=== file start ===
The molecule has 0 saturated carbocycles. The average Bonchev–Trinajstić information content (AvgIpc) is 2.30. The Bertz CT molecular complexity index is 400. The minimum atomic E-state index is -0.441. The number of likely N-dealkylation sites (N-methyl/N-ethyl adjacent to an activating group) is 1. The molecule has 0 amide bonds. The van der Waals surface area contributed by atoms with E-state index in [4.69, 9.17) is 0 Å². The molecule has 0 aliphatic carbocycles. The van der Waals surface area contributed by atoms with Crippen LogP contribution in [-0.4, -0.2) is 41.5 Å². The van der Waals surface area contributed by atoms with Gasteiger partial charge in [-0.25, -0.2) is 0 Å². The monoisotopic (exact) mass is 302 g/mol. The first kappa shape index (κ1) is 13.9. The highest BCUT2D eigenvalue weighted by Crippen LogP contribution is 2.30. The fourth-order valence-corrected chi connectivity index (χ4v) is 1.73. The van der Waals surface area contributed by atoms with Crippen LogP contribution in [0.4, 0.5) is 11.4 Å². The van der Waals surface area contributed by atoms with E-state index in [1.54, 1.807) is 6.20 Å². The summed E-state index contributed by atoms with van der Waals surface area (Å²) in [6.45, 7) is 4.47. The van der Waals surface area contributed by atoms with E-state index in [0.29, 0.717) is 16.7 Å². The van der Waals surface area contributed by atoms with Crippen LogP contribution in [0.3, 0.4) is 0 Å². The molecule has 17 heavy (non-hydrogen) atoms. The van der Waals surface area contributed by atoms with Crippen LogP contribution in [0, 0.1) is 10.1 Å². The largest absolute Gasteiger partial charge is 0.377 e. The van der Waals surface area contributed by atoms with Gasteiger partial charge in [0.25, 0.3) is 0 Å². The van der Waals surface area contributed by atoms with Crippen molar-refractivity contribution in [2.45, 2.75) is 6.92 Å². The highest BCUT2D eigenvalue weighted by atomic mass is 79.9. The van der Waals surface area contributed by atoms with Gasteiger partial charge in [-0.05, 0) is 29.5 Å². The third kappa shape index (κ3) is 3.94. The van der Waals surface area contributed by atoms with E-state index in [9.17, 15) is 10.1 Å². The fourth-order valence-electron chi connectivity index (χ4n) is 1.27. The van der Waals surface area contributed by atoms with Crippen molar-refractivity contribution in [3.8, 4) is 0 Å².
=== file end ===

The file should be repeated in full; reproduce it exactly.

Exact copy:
The molecule has 0 saturated carbocycles. The average Bonchev–Trinajstić information content (AvgIpc) is 2.30. The Bertz CT molecular complexity index is 400. The minimum atomic E-state index is -0.441. The number of likely N-dealkylation sites (N-methyl/N-ethyl adjacent to an activating group) is 1. The molecule has 0 amide bonds. The van der Waals surface area contributed by atoms with E-state index in [4.69, 9.17) is 0 Å². The molecule has 0 aliphatic carbocycles. The van der Waals surface area contributed by atoms with Crippen LogP contribution in [-0.4, -0.2) is 41.5 Å². The van der Waals surface area contributed by atoms with Gasteiger partial charge in [-0.25, -0.2) is 0 Å². The monoisotopic (exact) mass is 302 g/mol. The first kappa shape index (κ1) is 13.9. The highest BCUT2D eigenvalue weighted by Crippen LogP contribution is 2.30. The fourth-order valence-corrected chi connectivity index (χ4v) is 1.73. The van der Waals surface area contributed by atoms with Crippen LogP contribution in [0.4, 0.5) is 11.4 Å². The van der Waals surface area contributed by atoms with E-state index in [1.54, 1.807) is 6.20 Å². The summed E-state index contributed by atoms with van der Waals surface area (Å²) in [6.45, 7) is 4.47. The van der Waals surface area contributed by atoms with E-state index in [0.29, 0.717) is 16.7 Å². The van der Waals surface area contributed by atoms with Crippen LogP contribution in [0.3, 0.4) is 0 Å². The molecule has 17 heavy (non-hydrogen) atoms. The van der Waals surface area contributed by atoms with Crippen LogP contribution in [0, 0.1) is 10.1 Å². The largest absolute Gasteiger partial charge is 0.377 e. The van der Waals surface area contributed by atoms with Gasteiger partial charge in [0.25, 0.3) is 0 Å². The van der Waals surface area contributed by atoms with Crippen molar-refractivity contribution in [2.45, 2.75) is 6.92 Å². The highest BCUT2D eigenvalue weighted by atomic mass is 79.9. The van der Waals surface area contributed by atoms with Gasteiger partial charge in [-0.05, 0) is 29.5 Å². The third kappa shape index (κ3) is 3.94. The van der Waals surface area contributed by atoms with E-state index in [9.17, 15) is 10.1 Å². The fourth-order valence-electron chi connectivity index (χ4n) is 1.27. The van der Waals surface area contributed by atoms with Crippen molar-refractivity contribution in [3.8, 4) is 0 Å².